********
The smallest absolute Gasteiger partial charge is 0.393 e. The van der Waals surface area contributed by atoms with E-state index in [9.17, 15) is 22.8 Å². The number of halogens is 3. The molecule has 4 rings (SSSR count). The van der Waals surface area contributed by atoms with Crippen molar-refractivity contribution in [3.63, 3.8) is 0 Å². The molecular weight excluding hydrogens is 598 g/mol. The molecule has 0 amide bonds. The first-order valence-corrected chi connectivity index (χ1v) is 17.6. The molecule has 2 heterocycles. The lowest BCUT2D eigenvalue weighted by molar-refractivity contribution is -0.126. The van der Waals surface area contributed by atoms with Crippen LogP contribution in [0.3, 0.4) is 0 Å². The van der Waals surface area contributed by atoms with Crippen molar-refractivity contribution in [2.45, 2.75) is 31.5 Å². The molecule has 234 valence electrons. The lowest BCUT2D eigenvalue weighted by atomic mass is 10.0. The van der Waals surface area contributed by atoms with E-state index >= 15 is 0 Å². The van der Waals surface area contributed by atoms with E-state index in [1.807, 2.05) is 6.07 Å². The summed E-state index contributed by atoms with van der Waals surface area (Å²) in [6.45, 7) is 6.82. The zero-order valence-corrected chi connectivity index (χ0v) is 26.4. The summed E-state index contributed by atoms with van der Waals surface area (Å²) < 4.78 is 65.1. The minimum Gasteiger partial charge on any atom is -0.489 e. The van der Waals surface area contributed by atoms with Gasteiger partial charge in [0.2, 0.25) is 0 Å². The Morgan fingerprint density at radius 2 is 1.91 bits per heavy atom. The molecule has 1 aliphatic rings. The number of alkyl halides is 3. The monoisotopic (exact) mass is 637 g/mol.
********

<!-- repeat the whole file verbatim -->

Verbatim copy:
The smallest absolute Gasteiger partial charge is 0.393 e. The van der Waals surface area contributed by atoms with E-state index in [9.17, 15) is 22.8 Å². The number of halogens is 3. The molecule has 4 rings (SSSR count). The van der Waals surface area contributed by atoms with Crippen molar-refractivity contribution in [3.63, 3.8) is 0 Å². The molecular weight excluding hydrogens is 598 g/mol. The molecule has 0 amide bonds. The first-order valence-corrected chi connectivity index (χ1v) is 17.6. The molecule has 2 heterocycles. The lowest BCUT2D eigenvalue weighted by molar-refractivity contribution is -0.126. The van der Waals surface area contributed by atoms with Crippen LogP contribution in [0.3, 0.4) is 0 Å². The van der Waals surface area contributed by atoms with Crippen molar-refractivity contribution in [2.45, 2.75) is 31.5 Å². The molecule has 234 valence electrons. The lowest BCUT2D eigenvalue weighted by atomic mass is 10.0. The van der Waals surface area contributed by atoms with E-state index >= 15 is 0 Å². The van der Waals surface area contributed by atoms with E-state index in [1.807, 2.05) is 6.07 Å². The summed E-state index contributed by atoms with van der Waals surface area (Å²) in [6.45, 7) is 6.82. The zero-order valence-corrected chi connectivity index (χ0v) is 26.4. The summed E-state index contributed by atoms with van der Waals surface area (Å²) < 4.78 is 65.1. The minimum Gasteiger partial charge on any atom is -0.489 e. The van der Waals surface area contributed by atoms with Gasteiger partial charge in [0.2, 0.25) is 0 Å². The Morgan fingerprint density at radius 2 is 1.91 bits per heavy atom. The molecule has 1 aliphatic rings. The number of alkyl halides is 3. The monoisotopic (exact) mass is 637 g/mol.